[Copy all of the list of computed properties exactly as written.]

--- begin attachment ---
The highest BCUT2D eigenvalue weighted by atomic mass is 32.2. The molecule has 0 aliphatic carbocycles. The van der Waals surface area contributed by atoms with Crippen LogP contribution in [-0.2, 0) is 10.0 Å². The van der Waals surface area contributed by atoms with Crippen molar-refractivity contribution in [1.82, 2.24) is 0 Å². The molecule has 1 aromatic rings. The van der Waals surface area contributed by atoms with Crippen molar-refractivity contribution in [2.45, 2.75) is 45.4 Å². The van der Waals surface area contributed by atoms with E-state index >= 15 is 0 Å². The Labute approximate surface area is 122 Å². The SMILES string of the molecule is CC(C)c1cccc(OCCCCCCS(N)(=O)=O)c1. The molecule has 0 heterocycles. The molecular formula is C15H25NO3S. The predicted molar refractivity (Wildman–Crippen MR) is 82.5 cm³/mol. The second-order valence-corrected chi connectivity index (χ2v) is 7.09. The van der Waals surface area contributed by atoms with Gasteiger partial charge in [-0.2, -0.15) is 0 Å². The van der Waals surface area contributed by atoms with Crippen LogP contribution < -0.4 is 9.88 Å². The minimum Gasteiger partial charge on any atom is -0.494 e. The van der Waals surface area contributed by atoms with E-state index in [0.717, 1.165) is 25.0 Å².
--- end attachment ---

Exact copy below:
The highest BCUT2D eigenvalue weighted by atomic mass is 32.2. The molecule has 0 aliphatic carbocycles. The van der Waals surface area contributed by atoms with Crippen LogP contribution in [-0.2, 0) is 10.0 Å². The van der Waals surface area contributed by atoms with Crippen molar-refractivity contribution in [1.82, 2.24) is 0 Å². The molecule has 1 aromatic rings. The van der Waals surface area contributed by atoms with Crippen molar-refractivity contribution in [2.45, 2.75) is 45.4 Å². The van der Waals surface area contributed by atoms with E-state index >= 15 is 0 Å². The Labute approximate surface area is 122 Å². The SMILES string of the molecule is CC(C)c1cccc(OCCCCCCS(N)(=O)=O)c1. The molecule has 0 heterocycles. The molecular formula is C15H25NO3S. The predicted molar refractivity (Wildman–Crippen MR) is 82.5 cm³/mol. The second-order valence-corrected chi connectivity index (χ2v) is 7.09. The van der Waals surface area contributed by atoms with Gasteiger partial charge in [-0.2, -0.15) is 0 Å². The van der Waals surface area contributed by atoms with Crippen LogP contribution < -0.4 is 9.88 Å². The minimum Gasteiger partial charge on any atom is -0.494 e. The van der Waals surface area contributed by atoms with E-state index in [0.717, 1.165) is 25.0 Å².